Transplantation

From An Illustrated History of Ireland by Margaret Anne Cusack

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The Government, as it has been already remarked, reserved the best part of the land for themselves. They secured the towns, church-lands, and tithes, and abolished the Protestant Church, with all its officers, which had been so recently declared the religion of the country. A "Church of Christ" was now the established religion, and a Mr. Thomas Hicks was approved by the "Church of Christ" meeting at Chichester House, as one fully qualified to preach and dispense the Gospel as often as the Lord should enable him, and in such places as the Lord should make his ministry most effectual. The Parliament also reserved for themselves the counties of Dublin, Kildare, Carlow, and Cork; and from these lands and the church property they were to enrich themselves, and, with what they could spare, to reward the leading regicides and rebels.

The adventurers were next provided for. They claimed £960,000. This was divided into three lots, to be paid in lands in Munster, Leinster, and Ulster. All these were to be drawn by lot; and a lottery was held at Grocers' Hall, London, which commenced at eight o'clock in the morning, on the 20th of July, 1653, at which time and place men who professed the advancement of the Christian religion to be the business of their lives, openly and flagrantly violated the most solemn and explicit commands of that very belief which they declared themselves so zealous in upholding. The soldiers and officers were to obtain whatever was left after the adventurers had been satisfied.

A book was written by a Franciscan father, called Threnodia Hiberno-Catholica, sive Planctus Universalis totius Cleri et Populi Regni Hiberniae, [9] in which the writer states he had heard a great Protestant statesman give three reasons why this transplantation was confined to the gentry, and why the poor, who had not been either transported or hanged, were allowed to remain: (1) because the English wanted them to till the ground; (2) they hoped they would become Protestants when deprived of their priests; (3) because the settlers required servants, or else they should have worked for themselves.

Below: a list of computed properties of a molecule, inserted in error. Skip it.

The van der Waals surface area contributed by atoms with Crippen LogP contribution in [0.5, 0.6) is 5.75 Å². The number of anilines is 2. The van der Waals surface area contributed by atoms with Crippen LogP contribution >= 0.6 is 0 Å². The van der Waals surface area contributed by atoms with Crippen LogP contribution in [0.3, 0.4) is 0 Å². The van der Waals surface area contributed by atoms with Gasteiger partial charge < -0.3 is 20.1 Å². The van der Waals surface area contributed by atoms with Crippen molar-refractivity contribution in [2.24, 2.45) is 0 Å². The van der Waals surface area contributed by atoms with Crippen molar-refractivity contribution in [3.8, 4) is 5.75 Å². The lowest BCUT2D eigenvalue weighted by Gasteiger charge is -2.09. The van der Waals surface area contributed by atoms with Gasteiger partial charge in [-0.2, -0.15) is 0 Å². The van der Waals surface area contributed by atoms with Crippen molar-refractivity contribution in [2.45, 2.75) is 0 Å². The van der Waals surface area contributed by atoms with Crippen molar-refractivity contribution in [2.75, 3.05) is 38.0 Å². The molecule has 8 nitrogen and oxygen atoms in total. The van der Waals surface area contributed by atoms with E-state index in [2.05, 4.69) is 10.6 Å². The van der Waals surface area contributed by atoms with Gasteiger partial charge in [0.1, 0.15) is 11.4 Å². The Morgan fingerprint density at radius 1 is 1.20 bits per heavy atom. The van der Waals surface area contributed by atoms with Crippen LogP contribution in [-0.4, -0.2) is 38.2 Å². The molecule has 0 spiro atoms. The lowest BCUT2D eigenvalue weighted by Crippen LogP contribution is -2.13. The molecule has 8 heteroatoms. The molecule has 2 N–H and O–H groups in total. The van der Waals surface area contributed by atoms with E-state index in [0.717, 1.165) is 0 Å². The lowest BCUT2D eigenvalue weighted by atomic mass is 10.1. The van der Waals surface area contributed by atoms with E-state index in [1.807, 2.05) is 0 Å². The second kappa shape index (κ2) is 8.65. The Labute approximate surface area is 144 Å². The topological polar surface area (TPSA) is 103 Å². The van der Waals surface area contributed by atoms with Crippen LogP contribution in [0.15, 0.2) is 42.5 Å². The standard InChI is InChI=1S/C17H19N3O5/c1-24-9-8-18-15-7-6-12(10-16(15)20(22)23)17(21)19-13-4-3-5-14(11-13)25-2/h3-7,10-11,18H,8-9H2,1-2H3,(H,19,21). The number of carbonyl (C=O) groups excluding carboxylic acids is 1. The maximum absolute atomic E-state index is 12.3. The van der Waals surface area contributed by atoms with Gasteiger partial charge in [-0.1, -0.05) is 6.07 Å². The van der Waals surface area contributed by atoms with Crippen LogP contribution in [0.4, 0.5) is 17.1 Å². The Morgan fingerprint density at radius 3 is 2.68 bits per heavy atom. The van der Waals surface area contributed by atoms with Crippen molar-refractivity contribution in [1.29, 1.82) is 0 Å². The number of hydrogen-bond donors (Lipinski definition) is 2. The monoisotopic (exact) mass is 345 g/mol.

But the fatal day at length arrived, and those who had dared to linger, or to hope that so cruel a sentence would not be finally executed, were at once undeceived. The commissioners had been in trouble all the winter: the people who were to be driven out of their farms refused to sow for those who were to succeed them; and the very plotters of the iniquity began to tremble for the consequences which might accrue to themselves. They fasted, they prayed, and they wrote pages of their peculiar cant, which would be ludicrous were it not profane. They talked loudly of their unworthiness for so great a service, but expressed no contrition for wholesale robbery. Meanwhile, however, despite cant, fasts, and fears, the work went on. The heads of each family were required to proceed to Loughrea before the 31st of January, 1654, to receive such allotments as the commissioners pleased to give them, and that they might erect some kind of huts on these allotments, to shelter their wives and daughters when they arrived.

The allotment of land was proportioned to the stock which each family should bring; but they were informed that, at a future day, other commissioners were to sit at Athlone, and regulate even these regulations, according to their real or supposed affection or disaffection to the Parliament. All this was skilfully put forward, that the unfortunate people might transplant the more quietly, in the hope of procuring thereby the good-will of their tyrants; but the tyrants were quite aware that the stock would probably die from the fatigue of transportation and the want of food; then the land could be taken from the victim, and, as a last favour, he might be allowed to remain in the poor hut he had erected, until misery and disease had terminated his life also.

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[9] Hiberniae.—The Wail of the Irish Catholics; or, Groans of the Whole Clergy and People, &c. By Father Maurice Morison, of the Minors of Strict Observance, an eyewitness of these cruelties. Insbruck, A.D. 1659. This religious had remained in Ireland, like many of his brethren, in such complete disguise, that their existence was not even suspected. In order to minister the more safely to their afflicted people, they often hired as menials in Protestant families, and thus, in a double sense, became the servants of all men. Father Maurice was in the household of Colonel Ingolsby, the Parliamentary Governor of Limerick.